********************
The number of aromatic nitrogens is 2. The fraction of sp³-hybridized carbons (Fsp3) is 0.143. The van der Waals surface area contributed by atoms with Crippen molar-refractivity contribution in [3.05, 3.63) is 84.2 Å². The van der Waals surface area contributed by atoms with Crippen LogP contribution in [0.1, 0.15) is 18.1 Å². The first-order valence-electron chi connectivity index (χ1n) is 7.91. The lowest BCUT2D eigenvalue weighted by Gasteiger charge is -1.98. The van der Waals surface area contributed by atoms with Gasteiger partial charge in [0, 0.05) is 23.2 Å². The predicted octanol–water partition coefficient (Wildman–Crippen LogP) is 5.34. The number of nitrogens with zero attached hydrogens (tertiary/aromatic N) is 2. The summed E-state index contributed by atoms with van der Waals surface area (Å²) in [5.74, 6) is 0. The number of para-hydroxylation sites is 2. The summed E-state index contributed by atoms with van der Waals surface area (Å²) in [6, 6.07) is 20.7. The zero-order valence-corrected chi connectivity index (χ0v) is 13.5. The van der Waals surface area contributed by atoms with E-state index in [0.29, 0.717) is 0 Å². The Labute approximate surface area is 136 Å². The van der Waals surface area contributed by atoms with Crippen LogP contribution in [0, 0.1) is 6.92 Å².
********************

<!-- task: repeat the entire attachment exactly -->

The number of aromatic nitrogens is 2. The fraction of sp³-hybridized carbons (Fsp3) is 0.143. The van der Waals surface area contributed by atoms with Crippen molar-refractivity contribution in [3.05, 3.63) is 84.2 Å². The van der Waals surface area contributed by atoms with Crippen LogP contribution in [0.1, 0.15) is 18.1 Å². The first-order valence-electron chi connectivity index (χ1n) is 7.91. The lowest BCUT2D eigenvalue weighted by Gasteiger charge is -1.98. The van der Waals surface area contributed by atoms with Gasteiger partial charge in [0, 0.05) is 23.2 Å². The predicted octanol–water partition coefficient (Wildman–Crippen LogP) is 5.34. The number of nitrogens with zero attached hydrogens (tertiary/aromatic N) is 2. The summed E-state index contributed by atoms with van der Waals surface area (Å²) in [5.74, 6) is 0. The number of para-hydroxylation sites is 2. The summed E-state index contributed by atoms with van der Waals surface area (Å²) in [6, 6.07) is 20.7. The zero-order valence-corrected chi connectivity index (χ0v) is 13.5. The van der Waals surface area contributed by atoms with E-state index in [0.29, 0.717) is 0 Å². The Labute approximate surface area is 136 Å². The van der Waals surface area contributed by atoms with Crippen LogP contribution in [0, 0.1) is 6.92 Å².